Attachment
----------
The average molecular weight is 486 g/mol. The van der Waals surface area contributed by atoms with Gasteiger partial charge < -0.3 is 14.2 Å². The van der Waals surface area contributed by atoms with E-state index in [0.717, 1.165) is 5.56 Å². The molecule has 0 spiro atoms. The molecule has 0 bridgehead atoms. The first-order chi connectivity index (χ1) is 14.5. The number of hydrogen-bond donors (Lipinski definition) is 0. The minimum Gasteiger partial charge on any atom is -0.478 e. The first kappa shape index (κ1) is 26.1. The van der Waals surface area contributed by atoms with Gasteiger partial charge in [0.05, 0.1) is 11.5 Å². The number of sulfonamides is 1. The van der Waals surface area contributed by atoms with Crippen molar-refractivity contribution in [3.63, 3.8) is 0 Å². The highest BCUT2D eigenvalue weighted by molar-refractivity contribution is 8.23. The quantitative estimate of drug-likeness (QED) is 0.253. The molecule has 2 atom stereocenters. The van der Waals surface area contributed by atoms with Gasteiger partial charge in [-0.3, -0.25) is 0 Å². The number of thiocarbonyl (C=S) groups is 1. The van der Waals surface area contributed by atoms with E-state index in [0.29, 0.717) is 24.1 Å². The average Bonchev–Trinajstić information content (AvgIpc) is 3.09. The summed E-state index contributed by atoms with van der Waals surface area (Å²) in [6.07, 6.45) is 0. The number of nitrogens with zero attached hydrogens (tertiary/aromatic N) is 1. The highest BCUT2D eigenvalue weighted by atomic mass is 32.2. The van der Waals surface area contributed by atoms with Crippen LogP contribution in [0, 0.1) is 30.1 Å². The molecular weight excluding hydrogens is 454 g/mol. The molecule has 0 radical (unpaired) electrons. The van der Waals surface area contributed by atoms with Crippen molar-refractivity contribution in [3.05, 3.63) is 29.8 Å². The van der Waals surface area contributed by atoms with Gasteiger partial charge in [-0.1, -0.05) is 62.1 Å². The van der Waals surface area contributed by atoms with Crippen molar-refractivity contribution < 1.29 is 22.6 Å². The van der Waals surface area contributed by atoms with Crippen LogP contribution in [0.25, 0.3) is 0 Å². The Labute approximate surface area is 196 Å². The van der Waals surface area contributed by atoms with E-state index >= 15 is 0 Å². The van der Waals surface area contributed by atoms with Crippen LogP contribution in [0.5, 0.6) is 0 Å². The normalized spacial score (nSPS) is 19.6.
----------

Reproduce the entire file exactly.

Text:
The average molecular weight is 486 g/mol. The van der Waals surface area contributed by atoms with Gasteiger partial charge < -0.3 is 14.2 Å². The van der Waals surface area contributed by atoms with E-state index in [0.717, 1.165) is 5.56 Å². The molecule has 0 spiro atoms. The molecule has 0 bridgehead atoms. The first-order chi connectivity index (χ1) is 14.5. The number of hydrogen-bond donors (Lipinski definition) is 0. The minimum Gasteiger partial charge on any atom is -0.478 e. The first kappa shape index (κ1) is 26.1. The van der Waals surface area contributed by atoms with Gasteiger partial charge in [0.05, 0.1) is 11.5 Å². The number of sulfonamides is 1. The van der Waals surface area contributed by atoms with Crippen molar-refractivity contribution in [3.63, 3.8) is 0 Å². The highest BCUT2D eigenvalue weighted by molar-refractivity contribution is 8.23. The quantitative estimate of drug-likeness (QED) is 0.253. The molecule has 2 atom stereocenters. The van der Waals surface area contributed by atoms with Gasteiger partial charge in [-0.3, -0.25) is 0 Å². The number of thiocarbonyl (C=S) groups is 1. The van der Waals surface area contributed by atoms with E-state index in [0.29, 0.717) is 24.1 Å². The average Bonchev–Trinajstić information content (AvgIpc) is 3.09. The summed E-state index contributed by atoms with van der Waals surface area (Å²) in [6.07, 6.45) is 0. The number of nitrogens with zero attached hydrogens (tertiary/aromatic N) is 1. The highest BCUT2D eigenvalue weighted by atomic mass is 32.2. The van der Waals surface area contributed by atoms with Crippen LogP contribution in [0, 0.1) is 30.1 Å². The molecular weight excluding hydrogens is 454 g/mol. The molecule has 0 radical (unpaired) electrons. The van der Waals surface area contributed by atoms with Crippen molar-refractivity contribution in [3.05, 3.63) is 29.8 Å². The van der Waals surface area contributed by atoms with Gasteiger partial charge in [-0.1, -0.05) is 62.1 Å². The van der Waals surface area contributed by atoms with Crippen molar-refractivity contribution < 1.29 is 22.6 Å². The van der Waals surface area contributed by atoms with Crippen LogP contribution in [0.25, 0.3) is 0 Å². The Labute approximate surface area is 196 Å². The van der Waals surface area contributed by atoms with E-state index >= 15 is 0 Å². The van der Waals surface area contributed by atoms with Crippen LogP contribution in [0.5, 0.6) is 0 Å². The normalized spacial score (nSPS) is 19.6.